You want to know why you don’t need a semiautomatic or automatic rifle to go hunting or target shooting? Because neither the deer or target is shooting back, that’s why. But what about self-defense, you ask? What I say is this: if you are a “good guy” and you are facing an armed intruder or a mugger or other type of “bad guy,” you’d better hit him the first time you shoot, because if you don’t, you’re the one who’s going to suffer, not him. Finding incidents wherein a civilian has used a privately owned weapon to either deter or shoot such a “bad guy” is like voter fraud. They say it’s out there, but nobody can find it. Using a gun for self-defense is largely myth. About 30,000 Americans are killed every year. That’s not a myth.

The Supreme Court in District of Columbia v Heller upheld the right of American citizens to own and bear arms, specifying that loaded firearms may be kept within the home, and in McDonald v City of Chicago, the Court affirmed the right to keep and use firearms for self-defense. But in neither of these cases did the Supreme Court specify the types or numbers of weapons permitted for ownership or use, and in subsequent cases, the court has refused opportunities to review laws against carrying concealed weapons.

The problem with gas operated weapons is that they are very, very dangerous. They are inherently dangerous, of course, because they are capable of killing people. But they are also dangerous because of the design of their rapid fire mechanisms and because of the nature of the humans who use them. In order for one of these weapons to be safe when it is loaded with a magazine full of bullets, two things must happen: the safety must be on, and it must not have a live cartridge in the chamber. But even if these safety precautions are taken, it’s still dangerous because dropping the weapon might chamber a round and knock the safety off, causing it to fire. The United States Military considers the gas operated weapons it issues to soldiers to be so dangerous that loaded firearms are not permitted on military bases here in this country, or even on bases in combat zones abroad. When I was in Iraq and Afghanistan, every time we entered an Army basecamp, our convoys had to pull over to the side of the road short of the camp entrance, soldiers had to dismount and walk over to barrels full of sand, and pointing the barrels of their M-16’s or M-4’s into the barrels, they had to remove loaded magazines from their rifles and clear the chamber of live rounds. Only when their weapons were completely unloaded and the bullets were put away were they safe.

I was on several small platoon and company-size basecamps in some very hostile territory outside of the outlaw towns of Tal Afar and Hammam Ali in Iraq, and even there, even surrounded on all sides by insurgents that were busy trying to kill American soldiers every single day and night, the American soldiers I was with had to unload their weapons and walk around with them unloaded the entire time they were at the basecamps. Only if they were standing guard on the perimeter of the basecamp, or after they had cleared the entrance and were outside the camp were they allowed to load their weapons.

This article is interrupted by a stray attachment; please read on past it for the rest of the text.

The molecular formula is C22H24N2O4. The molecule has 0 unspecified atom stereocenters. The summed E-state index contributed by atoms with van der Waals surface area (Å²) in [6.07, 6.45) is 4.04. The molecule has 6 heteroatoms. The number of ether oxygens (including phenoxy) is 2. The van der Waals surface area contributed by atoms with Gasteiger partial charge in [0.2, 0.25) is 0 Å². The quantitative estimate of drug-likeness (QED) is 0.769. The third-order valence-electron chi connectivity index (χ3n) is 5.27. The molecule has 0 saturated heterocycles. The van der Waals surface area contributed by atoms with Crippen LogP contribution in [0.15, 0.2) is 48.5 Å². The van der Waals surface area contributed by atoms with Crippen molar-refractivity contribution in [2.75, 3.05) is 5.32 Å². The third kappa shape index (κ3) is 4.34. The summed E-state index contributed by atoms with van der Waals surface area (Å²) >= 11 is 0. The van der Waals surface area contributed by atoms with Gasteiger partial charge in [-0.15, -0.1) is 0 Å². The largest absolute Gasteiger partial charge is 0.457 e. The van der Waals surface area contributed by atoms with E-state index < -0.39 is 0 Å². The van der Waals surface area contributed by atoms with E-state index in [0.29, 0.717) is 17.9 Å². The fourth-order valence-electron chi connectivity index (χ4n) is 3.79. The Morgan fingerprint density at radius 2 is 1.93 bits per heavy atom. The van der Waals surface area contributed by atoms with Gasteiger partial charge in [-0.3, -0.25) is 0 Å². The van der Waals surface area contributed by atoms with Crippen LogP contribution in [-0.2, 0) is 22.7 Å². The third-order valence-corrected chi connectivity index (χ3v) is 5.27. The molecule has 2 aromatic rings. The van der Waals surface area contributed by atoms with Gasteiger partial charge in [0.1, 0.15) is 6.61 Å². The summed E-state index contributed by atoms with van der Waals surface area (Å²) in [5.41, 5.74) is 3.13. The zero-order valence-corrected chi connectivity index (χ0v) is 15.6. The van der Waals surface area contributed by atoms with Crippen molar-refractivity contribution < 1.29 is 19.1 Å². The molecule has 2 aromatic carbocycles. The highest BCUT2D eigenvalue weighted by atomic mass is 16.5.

At stateside bases, the restrictions are even more severe. The Army’s combat weapons like pistols and rifles are stored in locked weapons rooms when they are not being used at a firing range, during a training exercise, or being cleaned and serviced by the soldiers they are assigned to. When I was a Second Lieutenant platoon leader in an infantry company at Fort Carson, Colorado, one my additional duties was “Weapons Officer.” Every single day, it was my job to inspect the weapons room and make sure that all weapons and ammunition assigned to the company were present and accounted for. When this was done, I had to sign a Department of Defense document attesting that I had inspected and accounted for the weapons and ammunition. Falsifying this document, or lying about my inspection, was punishable by up to five years confinement in the Disciplinary Barracks at Fort Leavenworth, Kansas. That’s how seriously the Army took the safekeeping of its weapons of war.

That’s what these gas operated rifles are: weapons of war. I don’t care what is eventually revealed about the specific 23 weapons the Las Vegas shooter carried into his hotel room, along with what police described as “thousands of rounds” of ammunition. All of them will be found to be gas-operated weapons of war. The United States Army has always found it sufficient to arm one soldier with one weapon. You know things are fucked up in this country when a man with a grudge, or a mental illness, or simply a death wish can walk into a number of stores over a fairly short period of time and buy 49 guns, more weapons than were assigned to my infantry platoon in the Army or any of the platoons I was with in Iraq.

That’s all the Congress needs to know in order to write legislation that will make it far more difficult for mass killings to be carried out in the future. Ban the sale of gas operated weapons. Ban the importation and manufacture in the United States of new gas operated weapons except those for military or police use, and ban the sale or resale of currently existing gas operated weapons. The Las Vegas shooter apparently bought all of his weapons in contemplation of using them to shoot up the concert on Sunday night. If he had been unable to legally purchase his arsenal of gas-operated rifles, he would have been unable to kill 59 and wound over 500. Nor would the shooters in Orlando, or Newtown, or Virginia Tech, or Aurora Colorado have been able to so easily carry out their mass murders. If each of those shooters had to cock his weapon every time he fired it, far fewer people would have died.

So forget all the bullshit about “gun control.” Only if the Congress passes a law banning the manufacture, import, and sale of gas operated weapons except for use by the military and police will this be a safer country. The United States Army knows how dangerous these weapons are and controls their possession and use accordingly. It’s time the rest of the country followed the military’s example. One mass killing after another has proven that gas operated weapons are way too dangerous for civilians to own and use. Ban them.

By Lucian K. Truscott IV

Lucian K. Truscott IV, a graduate of West Point, has had a 50-year career as a journalist, novelist and screenwriter. He has covered stories such as Watergate, the Stonewall riots and wars in Lebanon, Iraq and Afghanistan. He is also the author of five bestselling novels and several unsuccessful motion pictures. He has three children, lives in rural Pennsylvania and spends his time Worrying About the State of Our Nation and madly scribbling in a so-far fruitless attempt to Make Things Better. You can read his daily columns at and follow him on Twitter @LucianKTruscott and on Facebook at Lucian K. Truscott IV.